The method can also be used to optimize the process window for a process for simultaneously printing features having different dimensions. Then a mask pattern having different structures i.e. pattern areas having different feature sizes and/or pitches is used. The Cpk of the critical structure, i.e. the structure with the smallest Cpk at the predetermined focus and exposure dose, is used then to determine the overall process latitude for all structures in the mask pattern.

The method of the invention provides freedom to chose the number of process parameters and their type to be included in the optimization process. Under circumstances it suffices to optimize the process by using only focus and exposure dose. However, it is also possible to include instead of or in addition to, the mask bias one or more another process parameter(s), like illumination and scattering bars in the mask pattern, in the optimization process. The higher the number of process parameters included in the optimization method, the more accurate and sophisticated the optimization method will be. Whereas the mask bias is linearly related tot the exposure dose and can be optimized together with optimization of the exposure dose and focus, optimization of other process variables, for example illumination setting (NA setting, a setting), which are not linearly related to exposure dose and focus, requires more calculations of the type described above to find the value of the relevant variable for the highest Cpk.

All process parameters are processed to obtain an optimum (maximum) value of one overall process parameter, Cpk. Once this value has been established, the values of the considered process parameters are known so that a lithographic design engineer can provide an optimum process window, i.e. can prescribe the settings in a lithographic projection apparatus, such as focus, exposure dose and illumination setting. Moreover, the optimization method of the invention allows designing a mask of the optimum type and having optimum mask features, like mask bias and scattering bars. Mask types from which can be chosen are: amplitude (binary) mask, phase mask, transmission mask, attenuated phase shift mask and alternating phase shift mask. Illumination setting may include setting of the coherence factor, the type of illumination (circular, ring-shaped, dipole or quadrupole) and the size of the illuminating beam portions. Also other variables of the lithographic process, like bake and etch conditions for the resist after this has been exposed may be taken in consideration.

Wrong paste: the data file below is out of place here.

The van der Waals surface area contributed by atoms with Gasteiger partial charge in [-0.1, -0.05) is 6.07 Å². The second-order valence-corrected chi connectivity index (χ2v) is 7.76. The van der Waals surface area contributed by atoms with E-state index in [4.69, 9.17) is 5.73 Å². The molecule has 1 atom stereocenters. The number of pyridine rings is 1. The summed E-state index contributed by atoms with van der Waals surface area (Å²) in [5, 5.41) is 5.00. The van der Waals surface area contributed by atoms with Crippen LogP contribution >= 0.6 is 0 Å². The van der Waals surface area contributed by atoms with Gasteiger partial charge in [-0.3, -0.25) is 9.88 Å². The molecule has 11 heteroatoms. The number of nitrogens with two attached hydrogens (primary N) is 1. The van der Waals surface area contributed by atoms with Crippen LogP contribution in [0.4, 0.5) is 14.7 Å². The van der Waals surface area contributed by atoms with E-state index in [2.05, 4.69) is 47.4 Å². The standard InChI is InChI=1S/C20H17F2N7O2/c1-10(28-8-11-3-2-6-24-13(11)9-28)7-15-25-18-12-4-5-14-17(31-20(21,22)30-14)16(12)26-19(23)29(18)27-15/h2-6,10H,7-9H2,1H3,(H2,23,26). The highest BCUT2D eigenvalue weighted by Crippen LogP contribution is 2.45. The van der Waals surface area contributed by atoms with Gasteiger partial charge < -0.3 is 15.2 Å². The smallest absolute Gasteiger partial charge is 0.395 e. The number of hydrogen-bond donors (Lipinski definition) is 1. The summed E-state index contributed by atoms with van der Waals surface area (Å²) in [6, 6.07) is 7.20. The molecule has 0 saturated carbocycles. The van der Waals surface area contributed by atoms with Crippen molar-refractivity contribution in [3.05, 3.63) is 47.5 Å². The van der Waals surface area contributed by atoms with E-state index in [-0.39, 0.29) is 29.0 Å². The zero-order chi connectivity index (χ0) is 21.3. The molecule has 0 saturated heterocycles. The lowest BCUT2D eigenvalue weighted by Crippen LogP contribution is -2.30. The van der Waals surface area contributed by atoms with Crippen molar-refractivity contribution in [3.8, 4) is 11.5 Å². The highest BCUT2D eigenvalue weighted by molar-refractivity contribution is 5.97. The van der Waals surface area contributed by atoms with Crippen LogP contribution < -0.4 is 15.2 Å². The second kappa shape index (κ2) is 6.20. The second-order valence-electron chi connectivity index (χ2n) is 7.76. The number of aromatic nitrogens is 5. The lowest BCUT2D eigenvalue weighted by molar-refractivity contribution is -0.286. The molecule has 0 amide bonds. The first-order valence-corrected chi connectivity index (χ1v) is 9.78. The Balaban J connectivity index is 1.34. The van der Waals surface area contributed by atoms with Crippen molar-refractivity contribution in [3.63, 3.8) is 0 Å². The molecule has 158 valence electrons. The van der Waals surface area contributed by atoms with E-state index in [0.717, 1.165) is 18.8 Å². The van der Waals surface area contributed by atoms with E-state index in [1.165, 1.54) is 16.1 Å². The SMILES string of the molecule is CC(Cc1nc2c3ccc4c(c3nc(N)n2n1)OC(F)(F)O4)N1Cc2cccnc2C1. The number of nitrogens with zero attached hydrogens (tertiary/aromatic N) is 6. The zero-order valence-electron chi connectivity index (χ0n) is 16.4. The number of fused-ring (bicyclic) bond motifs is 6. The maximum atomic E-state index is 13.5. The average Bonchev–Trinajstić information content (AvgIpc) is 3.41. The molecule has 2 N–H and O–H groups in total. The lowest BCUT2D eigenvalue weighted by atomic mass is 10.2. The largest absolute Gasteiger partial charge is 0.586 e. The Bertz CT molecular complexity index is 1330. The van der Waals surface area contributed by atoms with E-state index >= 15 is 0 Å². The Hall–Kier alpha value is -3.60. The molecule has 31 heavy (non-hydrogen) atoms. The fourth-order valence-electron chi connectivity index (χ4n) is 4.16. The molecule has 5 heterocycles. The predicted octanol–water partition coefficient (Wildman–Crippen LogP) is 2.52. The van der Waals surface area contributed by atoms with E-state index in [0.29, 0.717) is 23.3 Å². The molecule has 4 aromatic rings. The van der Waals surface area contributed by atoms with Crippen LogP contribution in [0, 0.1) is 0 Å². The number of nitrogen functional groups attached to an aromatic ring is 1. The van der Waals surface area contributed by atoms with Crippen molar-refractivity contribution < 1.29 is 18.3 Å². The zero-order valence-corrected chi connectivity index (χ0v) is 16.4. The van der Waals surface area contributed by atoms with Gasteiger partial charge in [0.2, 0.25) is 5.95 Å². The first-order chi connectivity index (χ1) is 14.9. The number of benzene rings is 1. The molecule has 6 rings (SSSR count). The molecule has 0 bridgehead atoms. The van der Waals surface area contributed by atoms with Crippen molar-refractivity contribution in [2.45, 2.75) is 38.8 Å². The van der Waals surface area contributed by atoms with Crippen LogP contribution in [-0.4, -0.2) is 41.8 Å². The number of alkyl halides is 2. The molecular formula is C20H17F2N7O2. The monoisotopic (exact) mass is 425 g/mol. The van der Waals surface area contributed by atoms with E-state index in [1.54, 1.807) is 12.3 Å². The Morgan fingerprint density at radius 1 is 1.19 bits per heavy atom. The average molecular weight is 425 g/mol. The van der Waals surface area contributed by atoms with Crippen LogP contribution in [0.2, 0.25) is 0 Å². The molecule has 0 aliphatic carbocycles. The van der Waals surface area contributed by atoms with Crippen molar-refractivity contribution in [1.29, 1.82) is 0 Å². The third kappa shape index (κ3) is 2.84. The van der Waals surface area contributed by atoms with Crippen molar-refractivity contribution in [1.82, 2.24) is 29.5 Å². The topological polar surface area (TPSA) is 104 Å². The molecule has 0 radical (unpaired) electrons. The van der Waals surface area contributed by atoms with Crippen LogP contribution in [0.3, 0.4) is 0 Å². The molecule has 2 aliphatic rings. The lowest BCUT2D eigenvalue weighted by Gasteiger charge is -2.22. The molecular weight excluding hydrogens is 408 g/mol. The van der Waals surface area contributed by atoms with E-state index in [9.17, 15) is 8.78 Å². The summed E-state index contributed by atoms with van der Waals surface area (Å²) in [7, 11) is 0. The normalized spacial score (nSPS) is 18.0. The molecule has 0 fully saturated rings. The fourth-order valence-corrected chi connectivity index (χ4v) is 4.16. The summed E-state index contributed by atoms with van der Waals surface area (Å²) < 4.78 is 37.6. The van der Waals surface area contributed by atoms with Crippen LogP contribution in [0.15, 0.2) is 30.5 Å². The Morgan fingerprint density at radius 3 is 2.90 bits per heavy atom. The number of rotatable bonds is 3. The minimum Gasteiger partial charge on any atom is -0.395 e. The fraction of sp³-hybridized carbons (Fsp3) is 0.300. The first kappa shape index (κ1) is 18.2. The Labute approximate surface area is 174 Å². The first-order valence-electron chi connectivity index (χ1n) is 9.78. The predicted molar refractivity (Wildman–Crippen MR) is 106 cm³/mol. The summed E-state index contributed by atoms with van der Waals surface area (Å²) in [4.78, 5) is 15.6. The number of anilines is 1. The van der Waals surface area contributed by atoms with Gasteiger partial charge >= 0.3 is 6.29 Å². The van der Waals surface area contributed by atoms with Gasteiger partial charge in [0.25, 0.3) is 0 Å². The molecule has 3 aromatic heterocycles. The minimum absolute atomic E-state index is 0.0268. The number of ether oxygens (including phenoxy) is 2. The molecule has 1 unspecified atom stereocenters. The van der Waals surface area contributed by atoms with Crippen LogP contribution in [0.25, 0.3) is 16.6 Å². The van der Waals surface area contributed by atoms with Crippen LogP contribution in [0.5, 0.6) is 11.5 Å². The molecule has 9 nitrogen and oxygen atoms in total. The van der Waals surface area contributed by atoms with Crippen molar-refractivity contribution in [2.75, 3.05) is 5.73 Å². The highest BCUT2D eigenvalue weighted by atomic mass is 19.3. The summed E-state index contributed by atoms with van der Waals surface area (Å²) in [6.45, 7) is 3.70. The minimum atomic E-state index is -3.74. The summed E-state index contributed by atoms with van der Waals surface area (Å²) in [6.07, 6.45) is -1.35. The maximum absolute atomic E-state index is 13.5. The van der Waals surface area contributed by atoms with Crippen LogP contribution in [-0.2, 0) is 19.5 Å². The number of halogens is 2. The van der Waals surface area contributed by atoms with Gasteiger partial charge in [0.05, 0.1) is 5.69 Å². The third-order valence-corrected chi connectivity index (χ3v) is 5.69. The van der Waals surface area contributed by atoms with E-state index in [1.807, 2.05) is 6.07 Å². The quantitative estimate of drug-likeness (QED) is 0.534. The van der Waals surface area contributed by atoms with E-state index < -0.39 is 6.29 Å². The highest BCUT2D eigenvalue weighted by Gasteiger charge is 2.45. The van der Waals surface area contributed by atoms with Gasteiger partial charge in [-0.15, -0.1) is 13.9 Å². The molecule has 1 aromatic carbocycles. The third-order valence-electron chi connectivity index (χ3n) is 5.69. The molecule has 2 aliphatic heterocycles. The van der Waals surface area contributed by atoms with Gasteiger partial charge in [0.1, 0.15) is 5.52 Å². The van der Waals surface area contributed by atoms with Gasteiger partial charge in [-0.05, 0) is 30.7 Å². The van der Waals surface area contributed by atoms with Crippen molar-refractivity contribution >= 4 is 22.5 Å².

By using the new optimization method the quality of a lithographic process and the yield of such a process as well as the quality of the device manufactured by means of the process are improved. Thus the invention is embodied in the manufacturing process and in the device.

For carrying out the method a dedicated computer program product is used for programming a programmable

The invention is not limited to a specific lithographic projection apparatus or to a specific device, like an integrated circuit (IC). The invention can be use in several types of lithographic projection apparatus known as stepper and step-and-scanner utilizing exposure radiation of different wavelength from ultra violet UV to deep UV ([)UV) and even extreme UV (EUV, having a wavelength in the order of 13 nm). The device may be an IC or another device having small feature sizes, like a liquid crystal panel, a thin film magnetic head, an integrated or planar optical system etc.

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Classifications
U.S. Classification716/52, 716/54
International ClassificationG06F17/50, G03F7/20
Cooperative ClassificationG03F7/70641, G03F7/705, G03F7/70625
European ClassificationG03F7/70L10F, G03F7/70L10B, G03F7/70L2B